IF YOU HAD A REALLY BAD COLD, WOULD YOU GO FOR A SWIM DURING THE WINTER? Probably not. How about this - if you had a really bad cold would you jump into a lake filled with bacteria and germs? Definitely not. Yet it is essentially what so many people do every single day. Negative self talk is just as dangerous as a lake filled with bacteria.
When something bad happens to us - we make a mistake or get rejected or fail to meet a goal, we end up in this vulnerable state where we question everything. What could I have done? Why didn't it work? Why didn't he fall in love with me? While we are in this tender, weakened space, it is not unlike having a cold - you are worn down, struggling, and vulnerable to any germs that come our way. Often, at least for me, my first reaction is to doubt myself and to heap on insults that I would never, ever say to anyone else; and thus I plunge my weakened self into a bath of germs.
This morning I was listening to TED Talk Radio and an episode dedicated to how we respond to depression and mental illness (which sounds depression I know, but isn't), and one of the featured speakers is a man named Guy Winch. He believes that we should treat our mental health as we do our physical health. Any child knows that they must brush their teeth, and their hair. Toddlers know that it is important to have a bath, and get a band-aid if you cut your finger. We do a wonderful job of teaching the importance of hygiene. In fact, when we improved our understanding of personal hygiene, we improved our life expectancy.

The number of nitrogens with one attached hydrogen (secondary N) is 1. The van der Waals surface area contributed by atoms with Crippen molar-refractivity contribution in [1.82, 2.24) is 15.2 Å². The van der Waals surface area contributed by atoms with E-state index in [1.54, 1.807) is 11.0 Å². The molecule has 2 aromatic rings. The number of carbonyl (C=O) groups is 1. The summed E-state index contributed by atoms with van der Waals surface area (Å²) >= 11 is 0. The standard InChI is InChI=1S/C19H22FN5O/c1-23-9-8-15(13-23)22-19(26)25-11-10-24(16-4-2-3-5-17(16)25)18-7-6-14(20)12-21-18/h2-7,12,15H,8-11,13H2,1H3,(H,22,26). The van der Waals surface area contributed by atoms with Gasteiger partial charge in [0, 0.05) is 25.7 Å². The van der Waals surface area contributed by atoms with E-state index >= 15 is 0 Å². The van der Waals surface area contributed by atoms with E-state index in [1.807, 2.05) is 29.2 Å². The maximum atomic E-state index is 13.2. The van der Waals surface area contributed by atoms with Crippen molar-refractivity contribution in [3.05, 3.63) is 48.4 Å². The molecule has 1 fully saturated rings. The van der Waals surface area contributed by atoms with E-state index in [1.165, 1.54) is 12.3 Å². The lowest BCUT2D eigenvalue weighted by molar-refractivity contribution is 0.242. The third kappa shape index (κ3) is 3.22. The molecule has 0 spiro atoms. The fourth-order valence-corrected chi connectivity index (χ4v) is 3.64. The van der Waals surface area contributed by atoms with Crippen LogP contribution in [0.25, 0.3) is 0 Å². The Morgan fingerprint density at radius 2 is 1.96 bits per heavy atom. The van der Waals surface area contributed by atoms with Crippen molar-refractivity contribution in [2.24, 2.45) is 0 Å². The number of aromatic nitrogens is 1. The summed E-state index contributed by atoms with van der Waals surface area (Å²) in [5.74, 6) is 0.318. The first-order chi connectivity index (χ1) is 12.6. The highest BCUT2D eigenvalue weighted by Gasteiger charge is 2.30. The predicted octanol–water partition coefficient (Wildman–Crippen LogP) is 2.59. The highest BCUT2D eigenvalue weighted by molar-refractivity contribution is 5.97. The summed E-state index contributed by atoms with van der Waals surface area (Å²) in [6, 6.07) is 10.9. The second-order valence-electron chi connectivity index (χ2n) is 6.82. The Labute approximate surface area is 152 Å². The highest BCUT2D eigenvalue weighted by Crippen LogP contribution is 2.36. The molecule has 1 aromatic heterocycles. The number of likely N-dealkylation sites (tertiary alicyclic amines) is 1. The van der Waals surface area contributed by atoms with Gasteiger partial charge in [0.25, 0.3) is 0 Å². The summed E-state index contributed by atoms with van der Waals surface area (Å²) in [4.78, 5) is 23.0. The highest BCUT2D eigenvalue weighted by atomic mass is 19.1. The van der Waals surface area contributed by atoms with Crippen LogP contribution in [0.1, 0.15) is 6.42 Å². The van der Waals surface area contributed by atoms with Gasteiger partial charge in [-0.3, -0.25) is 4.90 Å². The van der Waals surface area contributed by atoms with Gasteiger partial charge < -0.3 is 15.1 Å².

But what do we teach about mental hygiene? Do we teach our children how to manage emotions and develop healthy patterns of thought? Do we endeavor to teach them the difference between negative self-talk which brings no benefit, and does not move our skills or abilities forward, and self-reflection which enables us to determine a better approach to a problem that we previously addressed.
It is mind-blowing to think that for all our forward advancements, we have neglected to develop a path for a healthy mind-set that would undoubtedly improve the quality of our daily lives. I was in a situation recently, where I was attempting to have a conversation with someone while they were completing a task involving a simple machine. The machine didn't work, and their powerful, angry reaction to that made it impossible to continue the convesation. How we handle disappointment and frustration can get in the way of not only building healthy relationships, but also accomplishing simple and necessary tasks.
I have worked hard to rebuild my self-talk, as I lean toward have pretty negative conversations about myself. I suppose that is the giant secret that so many of us carry - we appear on the surface to have beautiful, easy lives, and internally we are carrying on a really negative conversation. It isn't enough to admit that negative conversation exists, but rather to begin to move toward erradicating it not only from our own lives, but educating the next generation about the importance of developing a healthy mental hygiene.
Go on, rise - you've got this!
Here is the TED Talk by Guy Winch